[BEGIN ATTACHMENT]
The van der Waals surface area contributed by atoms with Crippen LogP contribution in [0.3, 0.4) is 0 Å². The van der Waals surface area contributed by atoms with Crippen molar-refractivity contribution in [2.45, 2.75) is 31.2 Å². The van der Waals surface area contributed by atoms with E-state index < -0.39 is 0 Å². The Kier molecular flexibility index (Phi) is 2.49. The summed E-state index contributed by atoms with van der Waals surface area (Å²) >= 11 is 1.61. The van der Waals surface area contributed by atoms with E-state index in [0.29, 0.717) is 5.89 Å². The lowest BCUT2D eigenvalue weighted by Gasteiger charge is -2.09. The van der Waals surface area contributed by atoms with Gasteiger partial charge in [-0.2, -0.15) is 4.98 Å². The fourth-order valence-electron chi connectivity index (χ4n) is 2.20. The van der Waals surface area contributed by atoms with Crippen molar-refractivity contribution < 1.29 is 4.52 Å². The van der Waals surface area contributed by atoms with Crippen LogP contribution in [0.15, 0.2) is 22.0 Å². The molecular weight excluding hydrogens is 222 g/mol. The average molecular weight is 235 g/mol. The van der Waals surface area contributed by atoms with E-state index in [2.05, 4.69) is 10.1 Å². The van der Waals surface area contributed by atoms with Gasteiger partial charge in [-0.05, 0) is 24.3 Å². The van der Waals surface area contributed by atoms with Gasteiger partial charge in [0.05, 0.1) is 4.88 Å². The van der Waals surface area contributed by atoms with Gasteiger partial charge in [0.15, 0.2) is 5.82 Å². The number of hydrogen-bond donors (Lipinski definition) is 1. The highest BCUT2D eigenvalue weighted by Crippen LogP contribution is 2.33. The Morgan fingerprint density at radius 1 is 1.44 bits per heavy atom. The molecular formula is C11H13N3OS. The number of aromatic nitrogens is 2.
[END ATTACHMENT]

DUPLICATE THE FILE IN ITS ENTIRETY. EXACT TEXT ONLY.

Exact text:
The van der Waals surface area contributed by atoms with Crippen LogP contribution in [0.3, 0.4) is 0 Å². The van der Waals surface area contributed by atoms with Crippen molar-refractivity contribution in [2.45, 2.75) is 31.2 Å². The van der Waals surface area contributed by atoms with E-state index < -0.39 is 0 Å². The Kier molecular flexibility index (Phi) is 2.49. The summed E-state index contributed by atoms with van der Waals surface area (Å²) >= 11 is 1.61. The van der Waals surface area contributed by atoms with E-state index in [0.29, 0.717) is 5.89 Å². The lowest BCUT2D eigenvalue weighted by Gasteiger charge is -2.09. The van der Waals surface area contributed by atoms with Gasteiger partial charge in [-0.2, -0.15) is 4.98 Å². The fourth-order valence-electron chi connectivity index (χ4n) is 2.20. The van der Waals surface area contributed by atoms with Crippen molar-refractivity contribution < 1.29 is 4.52 Å². The van der Waals surface area contributed by atoms with Crippen LogP contribution in [0.15, 0.2) is 22.0 Å². The molecular weight excluding hydrogens is 222 g/mol. The average molecular weight is 235 g/mol. The van der Waals surface area contributed by atoms with E-state index in [2.05, 4.69) is 10.1 Å². The van der Waals surface area contributed by atoms with Gasteiger partial charge in [-0.05, 0) is 24.3 Å². The van der Waals surface area contributed by atoms with Gasteiger partial charge in [0.05, 0.1) is 4.88 Å². The van der Waals surface area contributed by atoms with Gasteiger partial charge in [0.15, 0.2) is 5.82 Å². The number of hydrogen-bond donors (Lipinski definition) is 1. The highest BCUT2D eigenvalue weighted by Crippen LogP contribution is 2.33. The Morgan fingerprint density at radius 1 is 1.44 bits per heavy atom. The molecular formula is C11H13N3OS. The number of aromatic nitrogens is 2.